Tetromino is a logic puzzle that originated in Japan. The puzzle consists of a rectangular or square grid with symbols in some of its cells. The symbols can be triangles, diamonds, squares, or circles.
The objective of the puzzle is to divide the grid into regions, each comprising exactly four cells – known as tetrominoes – and each containing two symbols. And yes, tetrominoes are the same shapes you find in Tetris! For reference, here are the possible tetromino shapes:
These are just the basic shapes – tetrominoes can be flipped and / or mirrored, giving more possibilities.
Here’s what a simple Tetromino grid looks like:
Here is the what the above example puzzle looks like once it’s been solved by drawing in the tetromino regions:
Work from the edges. Starting from the edges can be beneficial because there are fewer possibilities for tetromino placements. Once the edges are filled, it can make the inner sections easier to tackle.
Start with known shapes. Look for cells that already have symbols and try to form tetrominoes around them. Remember, each tetromino must have two different symbols.
Rotation and mirroring. Tetrominoes can be rotated or mirrored. This means that the same shape can appear in different orientations throughout the grid.
Avoid isolating symbols. As you form tetrominoes, ensure that you don't isolate any symbols. Every symbol should be part of a tetromino.
Try using colour. Some people find that colouring in the symbols can help them solve the puzzle more easily. That’s because some brains are wired to see colour differentials more prominently than shape differentials. Some people consider this cheating. We believe it’s a personal choice, so all of our Tetromino puzzles use unfilled symbols so that you have the option of colouring them.
Check for consistency. As you progress, regularly check to ensure that tetrominoes of the same shape have the same symbols. Adjust as necessary.
Use deduction. If you're stuck, try to deduce where symbols might go based on the remaining empty cells and the requirement for each tetromino to have two different symbols.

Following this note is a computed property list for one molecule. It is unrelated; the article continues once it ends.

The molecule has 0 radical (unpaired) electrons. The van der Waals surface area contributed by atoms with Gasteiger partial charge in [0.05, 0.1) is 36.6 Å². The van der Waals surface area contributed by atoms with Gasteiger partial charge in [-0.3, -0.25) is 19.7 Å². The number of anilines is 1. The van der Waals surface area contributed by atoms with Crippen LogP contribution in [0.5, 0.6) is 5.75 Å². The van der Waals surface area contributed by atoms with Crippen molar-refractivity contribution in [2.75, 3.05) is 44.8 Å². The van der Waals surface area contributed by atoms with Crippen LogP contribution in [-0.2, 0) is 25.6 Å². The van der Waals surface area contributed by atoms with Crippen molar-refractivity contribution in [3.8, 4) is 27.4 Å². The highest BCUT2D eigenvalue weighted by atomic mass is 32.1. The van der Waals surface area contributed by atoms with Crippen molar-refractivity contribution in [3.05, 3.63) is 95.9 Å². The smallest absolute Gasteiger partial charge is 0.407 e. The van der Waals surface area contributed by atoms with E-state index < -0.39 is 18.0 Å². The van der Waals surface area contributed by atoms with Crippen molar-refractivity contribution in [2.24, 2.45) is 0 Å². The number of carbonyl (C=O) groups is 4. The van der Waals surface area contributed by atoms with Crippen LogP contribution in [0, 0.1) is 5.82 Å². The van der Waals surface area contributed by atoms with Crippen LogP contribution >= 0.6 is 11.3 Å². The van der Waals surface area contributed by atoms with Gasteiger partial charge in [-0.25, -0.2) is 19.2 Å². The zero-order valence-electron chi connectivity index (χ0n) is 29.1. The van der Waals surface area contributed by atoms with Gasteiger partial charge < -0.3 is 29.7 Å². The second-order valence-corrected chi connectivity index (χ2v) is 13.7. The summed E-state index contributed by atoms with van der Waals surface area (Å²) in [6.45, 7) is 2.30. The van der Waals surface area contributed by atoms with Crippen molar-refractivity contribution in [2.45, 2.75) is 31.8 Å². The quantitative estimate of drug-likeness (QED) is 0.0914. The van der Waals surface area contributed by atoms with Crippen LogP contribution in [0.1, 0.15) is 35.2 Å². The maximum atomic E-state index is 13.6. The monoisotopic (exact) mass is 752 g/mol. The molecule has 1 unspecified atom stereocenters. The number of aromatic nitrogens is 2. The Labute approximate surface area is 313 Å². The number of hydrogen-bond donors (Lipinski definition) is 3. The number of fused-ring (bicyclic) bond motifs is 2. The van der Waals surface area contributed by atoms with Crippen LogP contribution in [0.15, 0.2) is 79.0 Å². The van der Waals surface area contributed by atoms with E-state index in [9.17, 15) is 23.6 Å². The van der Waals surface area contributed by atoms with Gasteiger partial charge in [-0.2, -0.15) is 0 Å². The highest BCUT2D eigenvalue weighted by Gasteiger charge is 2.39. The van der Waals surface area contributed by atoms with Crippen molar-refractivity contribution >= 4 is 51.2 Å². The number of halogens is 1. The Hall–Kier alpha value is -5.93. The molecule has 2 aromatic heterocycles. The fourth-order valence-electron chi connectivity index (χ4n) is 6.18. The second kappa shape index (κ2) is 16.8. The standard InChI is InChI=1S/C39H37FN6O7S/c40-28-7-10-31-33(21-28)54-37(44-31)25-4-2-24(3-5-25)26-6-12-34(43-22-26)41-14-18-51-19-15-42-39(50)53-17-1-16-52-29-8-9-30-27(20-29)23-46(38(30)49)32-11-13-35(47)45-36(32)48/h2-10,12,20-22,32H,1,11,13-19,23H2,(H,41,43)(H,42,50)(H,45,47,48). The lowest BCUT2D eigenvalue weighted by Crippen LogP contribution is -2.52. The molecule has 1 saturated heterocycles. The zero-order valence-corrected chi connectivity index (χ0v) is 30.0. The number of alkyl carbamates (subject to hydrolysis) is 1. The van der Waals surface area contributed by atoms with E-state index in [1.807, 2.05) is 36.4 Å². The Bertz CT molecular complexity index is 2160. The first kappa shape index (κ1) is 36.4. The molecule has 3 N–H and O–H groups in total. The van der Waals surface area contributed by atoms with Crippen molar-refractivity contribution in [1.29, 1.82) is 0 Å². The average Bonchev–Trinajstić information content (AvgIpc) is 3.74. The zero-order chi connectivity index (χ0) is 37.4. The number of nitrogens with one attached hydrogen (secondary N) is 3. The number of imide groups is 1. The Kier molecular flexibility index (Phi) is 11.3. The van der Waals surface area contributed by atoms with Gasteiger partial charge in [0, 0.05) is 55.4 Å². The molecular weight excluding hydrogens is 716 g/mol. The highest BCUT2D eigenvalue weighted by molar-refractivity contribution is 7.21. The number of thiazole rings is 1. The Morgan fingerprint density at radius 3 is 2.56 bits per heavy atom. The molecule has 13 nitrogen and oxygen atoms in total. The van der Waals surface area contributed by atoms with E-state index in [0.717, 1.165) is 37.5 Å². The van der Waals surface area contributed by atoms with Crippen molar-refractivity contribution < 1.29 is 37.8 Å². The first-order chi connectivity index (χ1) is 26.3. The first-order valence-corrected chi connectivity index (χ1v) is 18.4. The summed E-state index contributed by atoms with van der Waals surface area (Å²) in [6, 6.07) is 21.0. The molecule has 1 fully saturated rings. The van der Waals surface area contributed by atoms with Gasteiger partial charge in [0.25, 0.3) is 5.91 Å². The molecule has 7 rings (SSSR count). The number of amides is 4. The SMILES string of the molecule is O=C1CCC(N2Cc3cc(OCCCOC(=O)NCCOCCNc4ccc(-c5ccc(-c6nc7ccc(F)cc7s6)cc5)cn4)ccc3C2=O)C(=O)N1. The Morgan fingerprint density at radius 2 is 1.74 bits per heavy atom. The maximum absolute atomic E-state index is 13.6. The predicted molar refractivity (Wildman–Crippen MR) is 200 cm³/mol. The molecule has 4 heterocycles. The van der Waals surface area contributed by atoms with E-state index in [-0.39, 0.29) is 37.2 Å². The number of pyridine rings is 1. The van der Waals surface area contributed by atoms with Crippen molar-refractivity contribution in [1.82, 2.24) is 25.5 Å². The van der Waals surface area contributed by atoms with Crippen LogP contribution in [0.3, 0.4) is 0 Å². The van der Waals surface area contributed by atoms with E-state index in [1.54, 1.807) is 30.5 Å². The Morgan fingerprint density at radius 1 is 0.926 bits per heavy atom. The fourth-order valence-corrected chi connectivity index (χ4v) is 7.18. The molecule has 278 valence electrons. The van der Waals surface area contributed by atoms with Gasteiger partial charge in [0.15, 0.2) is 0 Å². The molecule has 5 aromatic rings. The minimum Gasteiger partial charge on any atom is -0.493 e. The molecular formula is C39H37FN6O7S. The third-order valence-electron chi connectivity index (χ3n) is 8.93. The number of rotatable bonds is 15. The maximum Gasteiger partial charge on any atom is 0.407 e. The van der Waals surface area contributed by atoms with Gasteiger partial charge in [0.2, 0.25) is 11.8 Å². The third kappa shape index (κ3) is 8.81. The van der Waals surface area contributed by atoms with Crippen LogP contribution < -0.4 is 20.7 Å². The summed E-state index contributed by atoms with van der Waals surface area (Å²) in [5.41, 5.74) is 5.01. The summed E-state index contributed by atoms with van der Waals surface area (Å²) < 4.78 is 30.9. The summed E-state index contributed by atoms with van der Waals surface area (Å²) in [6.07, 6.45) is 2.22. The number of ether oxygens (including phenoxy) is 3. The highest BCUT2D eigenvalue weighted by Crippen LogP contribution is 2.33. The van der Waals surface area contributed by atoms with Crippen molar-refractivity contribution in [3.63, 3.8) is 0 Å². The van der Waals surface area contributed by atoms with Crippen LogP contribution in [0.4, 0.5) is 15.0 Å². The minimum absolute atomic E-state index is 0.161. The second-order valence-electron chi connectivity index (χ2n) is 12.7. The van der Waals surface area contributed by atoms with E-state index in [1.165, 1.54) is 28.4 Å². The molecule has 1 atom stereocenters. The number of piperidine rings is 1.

Use elimination. If you're unsure about a particular placement, consider all possible tetromino shapes that could fit in that space. By eliminating the ones that don't meet the symbol criteria, you can narrow down your options.
Look for unique symbols. If a particular symbol appears less frequently on the grid, focus on it. Since each tetromino must contain two different symbols, this can guide your placements.
Avoid creating un-fillable spaces. As you place tetrominoes, be cautious not to create spaces that can't be filled with a tetromino. If you notice such a space, backtrack and adjust your previous placements.
Sketch out possibilities. If you're solving on paper, lightly sketch out potential tetromino shapes before committing. This allows you to visualise placements without making permanent marks.
Stay flexible. Don't get too attached to a particular placement. If you find that a section isn't working out, be willing to erase or adjust your placements. Sometimes, a fresh perspective can help you see new possibilities.
Break down larger grids. For larger puzzles, it can be beneficial to break the grid down into smaller sections. Solve each section individually, then work to connect them together.
Like all puzzles, the more you practice, the better you'll become at spotting patterns and solving Tetromino puzzles more quickly. Practice with different difficulties. Start with simpler puzzles to get a feel for the game mechanics. As you become more confident, challenge yourself with more complex grids.
Want to try your hand at Tetromino? We have the perfect book for you! Tetromino: Volume 1 contains 100 puzzles over five levels of difficulty. We sometimes also feature this puzzle in our free Puzzle Weekly magazine – you should totally sign up for that if you haven’t already, as it puts 28 brand new puzzles in your inbox every week.